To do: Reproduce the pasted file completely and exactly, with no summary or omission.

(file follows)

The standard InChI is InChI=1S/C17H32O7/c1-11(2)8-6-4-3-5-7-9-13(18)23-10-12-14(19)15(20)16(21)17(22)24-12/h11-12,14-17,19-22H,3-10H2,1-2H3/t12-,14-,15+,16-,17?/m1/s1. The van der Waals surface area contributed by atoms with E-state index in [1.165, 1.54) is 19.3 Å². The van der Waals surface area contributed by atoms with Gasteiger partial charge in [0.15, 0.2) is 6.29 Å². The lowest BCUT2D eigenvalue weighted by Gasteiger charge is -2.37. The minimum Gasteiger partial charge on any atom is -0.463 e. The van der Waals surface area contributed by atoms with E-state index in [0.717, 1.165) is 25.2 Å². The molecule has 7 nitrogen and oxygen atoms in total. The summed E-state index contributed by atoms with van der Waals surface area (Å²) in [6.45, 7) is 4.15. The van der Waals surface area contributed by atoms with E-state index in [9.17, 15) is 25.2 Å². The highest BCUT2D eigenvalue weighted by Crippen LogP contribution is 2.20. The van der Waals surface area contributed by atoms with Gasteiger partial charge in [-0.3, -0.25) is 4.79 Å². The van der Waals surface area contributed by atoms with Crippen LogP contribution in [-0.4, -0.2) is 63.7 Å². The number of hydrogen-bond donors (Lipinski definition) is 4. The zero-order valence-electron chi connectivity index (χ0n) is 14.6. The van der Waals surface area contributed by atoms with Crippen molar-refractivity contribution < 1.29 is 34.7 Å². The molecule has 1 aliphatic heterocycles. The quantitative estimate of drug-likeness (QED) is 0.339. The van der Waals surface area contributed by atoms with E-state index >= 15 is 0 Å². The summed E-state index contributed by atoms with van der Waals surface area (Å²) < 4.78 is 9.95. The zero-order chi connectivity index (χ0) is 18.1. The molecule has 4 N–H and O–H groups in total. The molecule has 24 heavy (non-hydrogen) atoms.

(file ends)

The standard InChI is InChI=1S/C17H32O7/c1-11(2)8-6-4-3-5-7-9-13(18)23-10-12-14(19)15(20)16(21)17(22)24-12/h11-12,14-17,19-22H,3-10H2,1-2H3/t12-,14-,15+,16-,17?/m1/s1. The van der Waals surface area contributed by atoms with E-state index in [1.165, 1.54) is 19.3 Å². The van der Waals surface area contributed by atoms with Gasteiger partial charge in [0.15, 0.2) is 6.29 Å². The lowest BCUT2D eigenvalue weighted by Gasteiger charge is -2.37. The minimum Gasteiger partial charge on any atom is -0.463 e. The van der Waals surface area contributed by atoms with E-state index in [0.717, 1.165) is 25.2 Å². The molecule has 7 nitrogen and oxygen atoms in total. The summed E-state index contributed by atoms with van der Waals surface area (Å²) in [6.45, 7) is 4.15. The van der Waals surface area contributed by atoms with E-state index in [9.17, 15) is 25.2 Å². The highest BCUT2D eigenvalue weighted by Crippen LogP contribution is 2.20. The van der Waals surface area contributed by atoms with Gasteiger partial charge in [-0.3, -0.25) is 4.79 Å². The van der Waals surface area contributed by atoms with Crippen LogP contribution in [-0.4, -0.2) is 63.7 Å². The number of hydrogen-bond donors (Lipinski definition) is 4. The zero-order valence-electron chi connectivity index (χ0n) is 14.6. The van der Waals surface area contributed by atoms with Crippen molar-refractivity contribution < 1.29 is 34.7 Å². The molecule has 1 aliphatic heterocycles. The quantitative estimate of drug-likeness (QED) is 0.339. The van der Waals surface area contributed by atoms with E-state index >= 15 is 0 Å². The summed E-state index contributed by atoms with van der Waals surface area (Å²) < 4.78 is 9.95. The zero-order chi connectivity index (χ0) is 18.1. The molecule has 4 N–H and O–H groups in total. The molecule has 24 heavy (non-hydrogen) atoms.